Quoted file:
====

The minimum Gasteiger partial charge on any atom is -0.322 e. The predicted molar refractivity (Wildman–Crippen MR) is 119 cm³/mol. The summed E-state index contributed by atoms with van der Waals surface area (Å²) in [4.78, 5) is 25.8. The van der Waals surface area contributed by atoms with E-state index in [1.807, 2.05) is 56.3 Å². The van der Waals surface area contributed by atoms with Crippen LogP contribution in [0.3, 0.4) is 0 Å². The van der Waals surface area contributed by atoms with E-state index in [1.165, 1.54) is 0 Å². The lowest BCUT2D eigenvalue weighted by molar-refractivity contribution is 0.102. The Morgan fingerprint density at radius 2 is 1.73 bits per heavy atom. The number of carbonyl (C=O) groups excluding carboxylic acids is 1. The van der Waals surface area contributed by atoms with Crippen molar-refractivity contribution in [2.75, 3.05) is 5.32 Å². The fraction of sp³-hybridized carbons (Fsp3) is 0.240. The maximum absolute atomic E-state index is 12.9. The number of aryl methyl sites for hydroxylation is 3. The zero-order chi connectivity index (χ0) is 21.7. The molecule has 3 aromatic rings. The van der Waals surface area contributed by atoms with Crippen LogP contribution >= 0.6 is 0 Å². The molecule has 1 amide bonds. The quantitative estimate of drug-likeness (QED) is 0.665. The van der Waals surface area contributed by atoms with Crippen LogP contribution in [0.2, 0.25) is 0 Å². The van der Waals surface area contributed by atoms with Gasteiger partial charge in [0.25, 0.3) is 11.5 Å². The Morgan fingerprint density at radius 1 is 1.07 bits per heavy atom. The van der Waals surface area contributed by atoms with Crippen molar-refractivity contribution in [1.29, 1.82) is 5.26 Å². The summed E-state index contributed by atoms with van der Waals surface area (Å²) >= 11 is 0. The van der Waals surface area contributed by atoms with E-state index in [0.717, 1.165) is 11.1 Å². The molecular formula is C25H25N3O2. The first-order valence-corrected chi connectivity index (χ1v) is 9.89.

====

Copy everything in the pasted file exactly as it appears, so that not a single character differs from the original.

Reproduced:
The minimum Gasteiger partial charge on any atom is -0.322 e. The predicted molar refractivity (Wildman–Crippen MR) is 119 cm³/mol. The summed E-state index contributed by atoms with van der Waals surface area (Å²) in [4.78, 5) is 25.8. The van der Waals surface area contributed by atoms with E-state index in [1.807, 2.05) is 56.3 Å². The van der Waals surface area contributed by atoms with Crippen LogP contribution in [0.3, 0.4) is 0 Å². The van der Waals surface area contributed by atoms with E-state index in [1.165, 1.54) is 0 Å². The lowest BCUT2D eigenvalue weighted by molar-refractivity contribution is 0.102. The Morgan fingerprint density at radius 2 is 1.73 bits per heavy atom. The number of carbonyl (C=O) groups excluding carboxylic acids is 1. The van der Waals surface area contributed by atoms with Crippen molar-refractivity contribution in [2.75, 3.05) is 5.32 Å². The fraction of sp³-hybridized carbons (Fsp3) is 0.240. The maximum absolute atomic E-state index is 12.9. The number of aryl methyl sites for hydroxylation is 3. The zero-order chi connectivity index (χ0) is 21.7. The molecule has 3 aromatic rings. The van der Waals surface area contributed by atoms with Crippen LogP contribution >= 0.6 is 0 Å². The molecule has 1 amide bonds. The quantitative estimate of drug-likeness (QED) is 0.665. The van der Waals surface area contributed by atoms with Crippen LogP contribution in [0.2, 0.25) is 0 Å². The van der Waals surface area contributed by atoms with Gasteiger partial charge in [0.25, 0.3) is 11.5 Å². The Morgan fingerprint density at radius 1 is 1.07 bits per heavy atom. The van der Waals surface area contributed by atoms with Crippen molar-refractivity contribution in [1.29, 1.82) is 5.26 Å². The summed E-state index contributed by atoms with van der Waals surface area (Å²) >= 11 is 0. The van der Waals surface area contributed by atoms with E-state index in [0.717, 1.165) is 11.1 Å². The molecular formula is C25H25N3O2. The first-order valence-corrected chi connectivity index (χ1v) is 9.89.